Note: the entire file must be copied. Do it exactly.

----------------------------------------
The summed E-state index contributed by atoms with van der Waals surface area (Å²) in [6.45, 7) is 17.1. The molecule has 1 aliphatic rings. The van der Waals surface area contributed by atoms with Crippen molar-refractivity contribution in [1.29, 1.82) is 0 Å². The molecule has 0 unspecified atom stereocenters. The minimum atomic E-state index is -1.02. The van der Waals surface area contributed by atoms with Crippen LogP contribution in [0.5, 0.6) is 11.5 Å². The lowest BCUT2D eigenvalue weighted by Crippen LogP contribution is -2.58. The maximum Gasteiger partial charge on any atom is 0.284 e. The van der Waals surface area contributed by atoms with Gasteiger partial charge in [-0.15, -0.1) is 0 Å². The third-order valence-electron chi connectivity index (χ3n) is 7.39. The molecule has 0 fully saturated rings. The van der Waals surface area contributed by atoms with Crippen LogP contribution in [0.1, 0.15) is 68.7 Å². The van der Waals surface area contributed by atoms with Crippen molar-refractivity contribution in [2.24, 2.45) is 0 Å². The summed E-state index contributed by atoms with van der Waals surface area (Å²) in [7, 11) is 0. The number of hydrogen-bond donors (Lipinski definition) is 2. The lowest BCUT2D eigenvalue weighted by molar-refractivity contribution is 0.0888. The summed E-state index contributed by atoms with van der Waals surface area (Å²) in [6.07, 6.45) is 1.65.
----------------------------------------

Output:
The summed E-state index contributed by atoms with van der Waals surface area (Å²) in [6.45, 7) is 17.1. The molecule has 1 aliphatic rings. The van der Waals surface area contributed by atoms with Crippen molar-refractivity contribution in [1.29, 1.82) is 0 Å². The molecule has 0 unspecified atom stereocenters. The minimum atomic E-state index is -1.02. The van der Waals surface area contributed by atoms with Crippen LogP contribution in [0.5, 0.6) is 11.5 Å². The lowest BCUT2D eigenvalue weighted by Crippen LogP contribution is -2.58. The maximum Gasteiger partial charge on any atom is 0.284 e. The van der Waals surface area contributed by atoms with Gasteiger partial charge in [-0.15, -0.1) is 0 Å². The third-order valence-electron chi connectivity index (χ3n) is 7.39. The molecule has 0 fully saturated rings. The van der Waals surface area contributed by atoms with Crippen LogP contribution in [0.1, 0.15) is 68.7 Å². The van der Waals surface area contributed by atoms with Crippen molar-refractivity contribution in [2.24, 2.45) is 0 Å². The summed E-state index contributed by atoms with van der Waals surface area (Å²) in [7, 11) is 0. The number of hydrogen-bond donors (Lipinski definition) is 2. The lowest BCUT2D eigenvalue weighted by molar-refractivity contribution is 0.0888. The summed E-state index contributed by atoms with van der Waals surface area (Å²) in [6.07, 6.45) is 1.65.